NIOSH Cedar Fire Report
CDF Cedar Fire Report
Novato FPD Investigation Analysis
Draft Standard Operating Procedures
Inaja Fire Tragedy
FIRE PROTECTION DISTRICT
Cedar Fire Incident
Engine 6162 Crew Entrapment,
Fatality, and Burn Injuries
October 29, 2003
Cedar Fire Lessons Learned
There was no previous recorded fire history in the San Diego River
Drainage in the immediate area of 920 Orchard Lane for at least 75
years according to available fire history maps. This information was
not available to the crew of Engine 6162.
The entire Southern California region had been in a drought condition
for several years. The specific area of the incident had been in a
drought condition for the previous three years with rainfall totals
less than 60% of normal. Again, this information was not available
to the crew of Engine 6162.
The Cedar fire had burned approximately 233,000 acres by the afternoon
of October 28.
Annual grasses were predominate on the eastern aspect of the San
Diego River drainage across from Orchard Lane along with isolated
stands of chaparral and live oak. The predominate fuel model on the
east side (west aspect) of the San Diego River Drainage, below Orchard
Lane, was at least 30 year old chaparral (manzanita) with short annual
grasses. Locals state that the chaparral fuel beds were nearly 70
years old. The chaparral fuel beds were approximately 15’ in
height with closed canopies. The age of the fuel was not known to
the crew of Engine 6162 .
Approximately 1.5 miles southwest of the entrapment site, 11 fire
fighters were killed in a fire storm on the Inaja Fire. The Inaja
Fire started November 25, 1956, under strong Santa Ana
winds, the fatalities occurred when the winds turned to the west.
(CDF Cedar Fire Green Sheet)
On the east slope of the San Diego River Drainage, immediately below
the driveway to 920 Orchard Lane, there was a 150’ buffer of
short annual grasses and duff between the driveway and the chaparral
The slope below 920 Orchard Lane was approximately 20 percent however,
the slope did increase to 30-40% near the bottom of the San Diego
The elevation of 920 Orchard Lane is 3442’.
There were East winds for the first three days of the incident which
started on the evening of October 25, 2004 in the Cedar Creek Drainage.
On October 28 offshore winds had subsided and the on shore winds developed
by late afternoon.
By 0900 hours on October 29 the fire was burning in the bottom of
the San Diego River Drainage, North of Highway 78/79. A strong on
shore pressure gradient developed by 0930 hours on the October 29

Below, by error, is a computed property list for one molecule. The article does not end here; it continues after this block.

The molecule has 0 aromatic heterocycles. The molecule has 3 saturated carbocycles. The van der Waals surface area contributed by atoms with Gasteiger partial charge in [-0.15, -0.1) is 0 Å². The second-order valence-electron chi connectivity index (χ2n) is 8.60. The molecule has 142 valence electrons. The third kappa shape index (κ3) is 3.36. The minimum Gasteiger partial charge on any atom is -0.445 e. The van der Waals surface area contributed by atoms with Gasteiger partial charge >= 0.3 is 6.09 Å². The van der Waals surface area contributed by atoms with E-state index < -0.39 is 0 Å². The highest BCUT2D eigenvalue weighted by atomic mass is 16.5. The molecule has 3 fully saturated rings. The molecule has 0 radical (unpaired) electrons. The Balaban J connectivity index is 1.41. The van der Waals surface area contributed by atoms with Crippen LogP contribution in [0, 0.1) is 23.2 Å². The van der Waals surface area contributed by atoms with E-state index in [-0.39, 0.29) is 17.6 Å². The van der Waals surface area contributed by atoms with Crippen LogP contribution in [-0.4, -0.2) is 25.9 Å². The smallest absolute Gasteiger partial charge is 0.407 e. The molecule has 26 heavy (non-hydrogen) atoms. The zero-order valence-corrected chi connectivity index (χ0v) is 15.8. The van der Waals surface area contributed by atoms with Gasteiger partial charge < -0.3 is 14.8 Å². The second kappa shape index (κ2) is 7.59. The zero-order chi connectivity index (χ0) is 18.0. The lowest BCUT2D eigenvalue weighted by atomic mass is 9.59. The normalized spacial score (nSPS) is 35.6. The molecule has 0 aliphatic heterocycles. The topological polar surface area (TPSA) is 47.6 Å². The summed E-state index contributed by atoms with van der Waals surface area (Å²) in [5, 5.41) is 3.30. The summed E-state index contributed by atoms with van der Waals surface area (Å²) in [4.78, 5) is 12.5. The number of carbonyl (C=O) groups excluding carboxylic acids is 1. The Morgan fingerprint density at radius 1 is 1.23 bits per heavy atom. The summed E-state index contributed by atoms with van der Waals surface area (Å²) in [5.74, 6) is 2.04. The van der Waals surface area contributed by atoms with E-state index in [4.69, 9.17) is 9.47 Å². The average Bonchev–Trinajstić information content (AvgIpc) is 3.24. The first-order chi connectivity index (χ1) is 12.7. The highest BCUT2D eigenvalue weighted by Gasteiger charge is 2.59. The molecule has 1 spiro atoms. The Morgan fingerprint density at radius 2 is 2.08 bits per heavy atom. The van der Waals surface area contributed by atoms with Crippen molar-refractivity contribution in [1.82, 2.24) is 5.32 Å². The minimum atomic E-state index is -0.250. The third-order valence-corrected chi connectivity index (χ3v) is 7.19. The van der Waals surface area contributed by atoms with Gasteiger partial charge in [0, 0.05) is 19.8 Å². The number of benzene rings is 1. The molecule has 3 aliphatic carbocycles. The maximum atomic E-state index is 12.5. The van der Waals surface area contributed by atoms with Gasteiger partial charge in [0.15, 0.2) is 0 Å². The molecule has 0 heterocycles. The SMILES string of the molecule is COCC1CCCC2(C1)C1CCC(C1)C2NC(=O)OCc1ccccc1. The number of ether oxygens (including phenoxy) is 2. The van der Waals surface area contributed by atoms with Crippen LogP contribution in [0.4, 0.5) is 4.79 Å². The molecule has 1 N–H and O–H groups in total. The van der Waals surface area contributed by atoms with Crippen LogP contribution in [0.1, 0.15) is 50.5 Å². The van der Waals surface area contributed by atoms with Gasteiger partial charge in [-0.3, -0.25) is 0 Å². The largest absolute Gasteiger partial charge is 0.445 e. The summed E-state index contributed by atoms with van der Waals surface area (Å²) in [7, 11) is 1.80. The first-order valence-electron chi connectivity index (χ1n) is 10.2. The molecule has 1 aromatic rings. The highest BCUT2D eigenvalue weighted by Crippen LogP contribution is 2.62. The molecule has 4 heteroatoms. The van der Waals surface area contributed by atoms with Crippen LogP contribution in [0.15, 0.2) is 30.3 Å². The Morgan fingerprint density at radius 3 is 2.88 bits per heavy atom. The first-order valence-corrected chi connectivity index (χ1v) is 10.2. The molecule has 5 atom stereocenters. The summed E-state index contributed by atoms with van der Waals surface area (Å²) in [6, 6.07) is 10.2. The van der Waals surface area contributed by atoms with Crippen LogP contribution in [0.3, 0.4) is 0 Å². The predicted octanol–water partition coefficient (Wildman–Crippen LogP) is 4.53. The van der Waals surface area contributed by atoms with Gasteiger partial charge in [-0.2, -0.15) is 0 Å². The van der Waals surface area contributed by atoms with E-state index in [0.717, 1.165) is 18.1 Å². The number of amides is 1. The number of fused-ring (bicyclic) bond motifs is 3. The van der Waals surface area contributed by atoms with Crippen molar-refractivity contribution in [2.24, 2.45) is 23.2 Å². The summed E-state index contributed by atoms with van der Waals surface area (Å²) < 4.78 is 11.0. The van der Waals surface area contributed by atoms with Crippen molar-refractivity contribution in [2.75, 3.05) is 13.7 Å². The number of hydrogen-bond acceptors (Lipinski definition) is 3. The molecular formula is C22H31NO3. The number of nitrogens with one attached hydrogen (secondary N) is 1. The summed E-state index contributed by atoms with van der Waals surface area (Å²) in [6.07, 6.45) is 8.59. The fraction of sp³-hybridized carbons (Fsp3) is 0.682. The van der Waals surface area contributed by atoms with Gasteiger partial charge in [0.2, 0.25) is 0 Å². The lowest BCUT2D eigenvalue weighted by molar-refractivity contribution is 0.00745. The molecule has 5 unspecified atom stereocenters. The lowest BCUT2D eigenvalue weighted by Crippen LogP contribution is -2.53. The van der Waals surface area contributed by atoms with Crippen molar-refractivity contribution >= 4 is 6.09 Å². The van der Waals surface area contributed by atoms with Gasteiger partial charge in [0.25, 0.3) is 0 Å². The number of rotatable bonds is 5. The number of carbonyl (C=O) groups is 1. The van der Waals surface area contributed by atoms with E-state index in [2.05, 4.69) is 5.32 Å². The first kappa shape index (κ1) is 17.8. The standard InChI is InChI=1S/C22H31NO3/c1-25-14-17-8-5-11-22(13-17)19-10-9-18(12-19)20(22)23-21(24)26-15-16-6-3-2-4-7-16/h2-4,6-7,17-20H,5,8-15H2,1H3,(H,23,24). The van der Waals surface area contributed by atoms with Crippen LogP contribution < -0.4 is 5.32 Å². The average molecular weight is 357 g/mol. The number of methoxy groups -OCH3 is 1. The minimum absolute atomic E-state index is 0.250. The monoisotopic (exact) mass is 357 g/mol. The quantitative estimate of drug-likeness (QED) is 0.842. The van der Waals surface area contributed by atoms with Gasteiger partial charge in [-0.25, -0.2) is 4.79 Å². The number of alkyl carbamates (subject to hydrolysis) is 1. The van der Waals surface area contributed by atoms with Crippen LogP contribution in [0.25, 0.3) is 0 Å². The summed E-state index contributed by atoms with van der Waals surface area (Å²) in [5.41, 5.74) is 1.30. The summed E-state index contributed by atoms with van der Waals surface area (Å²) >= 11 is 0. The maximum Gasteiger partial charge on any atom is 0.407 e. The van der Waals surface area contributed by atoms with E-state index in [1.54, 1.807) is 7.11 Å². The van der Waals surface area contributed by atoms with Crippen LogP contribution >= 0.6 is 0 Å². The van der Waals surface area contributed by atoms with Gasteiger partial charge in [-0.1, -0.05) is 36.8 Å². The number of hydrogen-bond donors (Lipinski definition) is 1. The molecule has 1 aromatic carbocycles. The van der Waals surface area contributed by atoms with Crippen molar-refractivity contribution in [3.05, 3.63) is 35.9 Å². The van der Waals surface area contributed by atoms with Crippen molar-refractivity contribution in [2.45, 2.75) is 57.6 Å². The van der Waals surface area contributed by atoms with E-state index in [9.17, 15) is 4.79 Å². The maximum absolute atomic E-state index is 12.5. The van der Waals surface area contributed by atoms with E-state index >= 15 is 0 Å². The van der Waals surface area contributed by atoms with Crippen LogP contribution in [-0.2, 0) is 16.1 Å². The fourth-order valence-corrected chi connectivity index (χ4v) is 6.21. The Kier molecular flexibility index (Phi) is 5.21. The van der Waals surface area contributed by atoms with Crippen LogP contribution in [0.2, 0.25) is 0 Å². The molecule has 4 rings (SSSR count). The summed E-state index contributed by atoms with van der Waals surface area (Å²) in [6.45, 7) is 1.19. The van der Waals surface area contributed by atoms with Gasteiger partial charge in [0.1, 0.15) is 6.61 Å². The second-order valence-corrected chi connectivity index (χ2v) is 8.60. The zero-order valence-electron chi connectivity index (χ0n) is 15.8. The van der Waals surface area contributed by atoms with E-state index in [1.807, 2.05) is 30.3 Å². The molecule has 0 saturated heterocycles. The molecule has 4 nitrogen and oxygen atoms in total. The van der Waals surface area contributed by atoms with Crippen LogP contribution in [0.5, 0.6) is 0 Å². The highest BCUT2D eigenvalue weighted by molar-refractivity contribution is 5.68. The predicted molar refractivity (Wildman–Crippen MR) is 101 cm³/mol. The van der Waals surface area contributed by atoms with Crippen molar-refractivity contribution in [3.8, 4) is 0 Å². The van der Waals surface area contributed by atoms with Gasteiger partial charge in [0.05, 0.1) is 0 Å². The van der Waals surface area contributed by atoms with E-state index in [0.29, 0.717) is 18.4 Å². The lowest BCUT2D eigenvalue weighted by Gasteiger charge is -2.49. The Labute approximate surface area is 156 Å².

and a “Fire Weather Watch” was issued. Winds became increasingly
gusty, southwest to west, with speeds of 15 to 30 mph in the higher
elevations. Following the burn over, later in the afternoon the Red
Flag Watch was upgraded to a Red Flag Warning due to the increased
wind conditions and lowering humidity. The fire weather watch information
was not made available to the crew of Engine 6162.
The Julian RAWS at the time of the accident indicated a sustained
wind speed of 17 mph with gusts to 31 mph from the west. The Julian
RAWS is 4 miles to the southeast at an elevation of 4420 feet.
As stated in the Training Section, The Novato Fire District has found
that, in Marin County, the recurrence of the on shore weather pattern
in the days immediately following a north/east wind event yield conditions
that are most likely to result in a large-loss/acreage fire when fuel
moistures are still low and the onshore winds increase.
The Task Force stopped in Santa Ysabel at approximately 9:15 hours
on the morning of October 29 prior to their first assignment of the
day. They were told by their Task Force Leader that their assignment
would be structure protection in the Riverwood Estates approximately
2 miles east of Santa Ysabel, off Highway 78/79.
FF/PM Smith photographed the fire that had crossed Highway 78/79
enroute to this assignment. At this point the fire was burning primarily
in the chaparral and oak woodland, making slow side hill progress
under mild wind conditions. The crew states that the fire behavior
was uneventful as viewed from Riverwood Estates.
The Task Force spent approximately one hour on mop up operations
following a firing operation that occurred earlier around the homes
in the Riverwood Estates. During this time the fire remained some
distance from the homes and was never a direct threat to the area.
At approximately 11:30 hours the Task Force left the Riverwood Estates
and proceeded East on Highway 78/79 towards Orchard Lane.
Around 11:45 the Task Force turned North onto Orchard Lane. Orchard